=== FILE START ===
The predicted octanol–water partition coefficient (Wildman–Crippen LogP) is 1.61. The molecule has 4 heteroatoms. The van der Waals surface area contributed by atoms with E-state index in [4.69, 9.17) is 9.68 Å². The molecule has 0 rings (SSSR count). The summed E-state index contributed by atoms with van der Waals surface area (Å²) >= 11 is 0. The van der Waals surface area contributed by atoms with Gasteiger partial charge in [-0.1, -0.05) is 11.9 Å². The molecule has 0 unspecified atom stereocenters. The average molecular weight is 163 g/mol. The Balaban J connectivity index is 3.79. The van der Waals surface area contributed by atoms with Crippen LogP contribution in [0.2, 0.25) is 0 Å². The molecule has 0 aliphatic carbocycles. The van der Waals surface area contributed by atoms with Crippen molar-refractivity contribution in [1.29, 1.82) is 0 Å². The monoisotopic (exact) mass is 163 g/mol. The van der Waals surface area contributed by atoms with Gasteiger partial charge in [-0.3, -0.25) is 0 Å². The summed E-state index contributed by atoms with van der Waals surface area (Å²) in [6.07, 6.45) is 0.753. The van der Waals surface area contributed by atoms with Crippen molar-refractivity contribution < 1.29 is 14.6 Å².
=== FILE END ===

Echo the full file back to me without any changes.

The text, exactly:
The predicted octanol–water partition coefficient (Wildman–Crippen LogP) is 1.61. The molecule has 4 heteroatoms. The van der Waals surface area contributed by atoms with E-state index in [4.69, 9.17) is 9.68 Å². The molecule has 0 rings (SSSR count). The summed E-state index contributed by atoms with van der Waals surface area (Å²) >= 11 is 0. The van der Waals surface area contributed by atoms with Gasteiger partial charge in [-0.1, -0.05) is 11.9 Å². The molecule has 0 unspecified atom stereocenters. The average molecular weight is 163 g/mol. The Balaban J connectivity index is 3.79. The van der Waals surface area contributed by atoms with Crippen LogP contribution in [0.2, 0.25) is 0 Å². The molecule has 0 aliphatic carbocycles. The van der Waals surface area contributed by atoms with Crippen molar-refractivity contribution in [1.29, 1.82) is 0 Å². The monoisotopic (exact) mass is 163 g/mol. The van der Waals surface area contributed by atoms with Gasteiger partial charge in [-0.3, -0.25) is 0 Å². The summed E-state index contributed by atoms with van der Waals surface area (Å²) in [6.07, 6.45) is 0.753. The van der Waals surface area contributed by atoms with Crippen molar-refractivity contribution < 1.29 is 14.6 Å².